Eight months after the execution of the disengagement plan, involving the forcible removal of 10,000 Israelis from their homes, amid the ongoing negotiations for the establishment of a new coalition government, which envisages the forcible removal of another 100,000 Israelis from their homes, it is time to take a good look at what has already been done before deciding to proceed along the same path.

The underlying assumptions of the unilateral withdrawal plan were that any part of the Land of Israel that the current government assumes should not be included within the eventual borders of the State of Israel should be cleared of the presence of all Jews residing there, and that the Israeli government is entitled to forcibly remove them from their homes there. These are no trivial assumptions and their validity even when supported by a majority of Knesset members and approved by a majority judgment of the Israeli Supreme Court is highly questionable. They run counter to the inherent rights that the Jewish people have claimed for generations to live and settle in the Land of Israel, a right that has been confirmed by the international community in the League of Nations mandate for Palestine. They also constitute a blatant violation of the civil rights of those Israeli citizens who are being forcibly removed from their homes; it is a process that is unimaginable in any other democratic society in this day and age. Not to mention that the very idea that the presence of Jews should be prohibited anywhere on this globe, simply because they are Jews, should be abhorrent to any civilized person.

There is no need to think back to the days of the Holocaust to realize that this runs counter to the most basic of human values, and that no ultimate goal, no matter how seemingly worthy at the moment, can possibly justify it. The claim by the advocates of the "inward withdrawal" plan that this is the path toward a "Jewish democratic State" is laughable. It may very well be the path to perdition.

But leaving aside for the moment the question of human values, and the basic rights of the Jewish people to live in this land, what about the immediate costs and benefits of the recent disengagement "adventure"?

Gush Katif, the largest and oldest of the "settlement blocs," the settlement blocs which the advocates of disengagement pretend to have made the subject of a national consensus, and for which they advance the groundless claim that they have even obtained international recognition, has been destroyed, its residents forcibly removed from their homes and deprived of their livelihood. That this barbaric act is justifiable because it will "save" other settlement blocs is highly questionable.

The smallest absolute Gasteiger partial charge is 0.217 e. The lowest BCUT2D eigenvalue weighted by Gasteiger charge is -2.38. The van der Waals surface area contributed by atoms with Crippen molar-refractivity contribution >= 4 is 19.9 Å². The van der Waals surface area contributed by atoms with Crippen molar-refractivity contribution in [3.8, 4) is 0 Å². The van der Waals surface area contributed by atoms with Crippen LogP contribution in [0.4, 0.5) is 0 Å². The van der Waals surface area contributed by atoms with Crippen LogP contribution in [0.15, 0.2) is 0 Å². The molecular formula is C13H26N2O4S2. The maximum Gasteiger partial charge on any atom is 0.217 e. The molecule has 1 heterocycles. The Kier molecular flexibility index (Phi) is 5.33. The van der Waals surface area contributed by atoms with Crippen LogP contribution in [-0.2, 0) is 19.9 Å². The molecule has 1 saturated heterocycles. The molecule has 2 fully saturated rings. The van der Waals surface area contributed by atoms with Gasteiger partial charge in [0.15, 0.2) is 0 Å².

Ten thousand Israelis have been made homeless and been added to the ranks of the unemployed. Six months after the disengagement, most of them are still living in temporary quarters with little likelihood of being able to earn a livelihood in their professions in the future. A hundred thousand Israeli citizens living in Judea and Samaria now live in fear of having to share their fate in the years to come. And Qassam rockets are falling daily onto the outskirts of Ashkelon, launched from the area from which Israeli settlements were removed as part of the disengagement plan six months ago.

The warnings of drastic retaliation by government spokesmen after the disengagement, and the attempts to halt these attacks by continuous artillery bombardments have proven useless and damaged Israel's deterrent against Palestinian terror. In the meantime, the lives of Palestinians living in the area who have no connection to the launching of the Qassams are being endangered on a daily basis. This is not making Israel more popular in the world.

And Hamas has come to power in the areas controlled by the Palestinians, no doubt in large measure due to the Palestinian perception that the Israeli disengagement, which they see as a retreat under fire, was the direct result of the terror campaign waged by Hamas against Israelis in recent years.

And the benefits? Israeli demographics have not changed by an iota as a result of the disengagement, and whatever international approval Israel enjoyed following the withdrawal, was based primarily on the assumption in much of the world that this was a first step toward an Israeli withdrawal to the 1967 lines, and is obviously going to be of short duration. There is no historical precedent to justify the government's expectation that it will obtain international recognition for the borders it intends to establish unilaterally. That is not going to happen.

The Kadima members, who were formerly members of the Likud, when questioned about their ideological about-face tend to quote one of Moshe Dayan's less profound aphorisms: Only a donkey does not change his mind. Now that we can clearly see the disadvantages of the disengagement process, while they stubbornly insist that they still intend to proceed on the same path, they need to be reminded that only donkeys do not change their minds.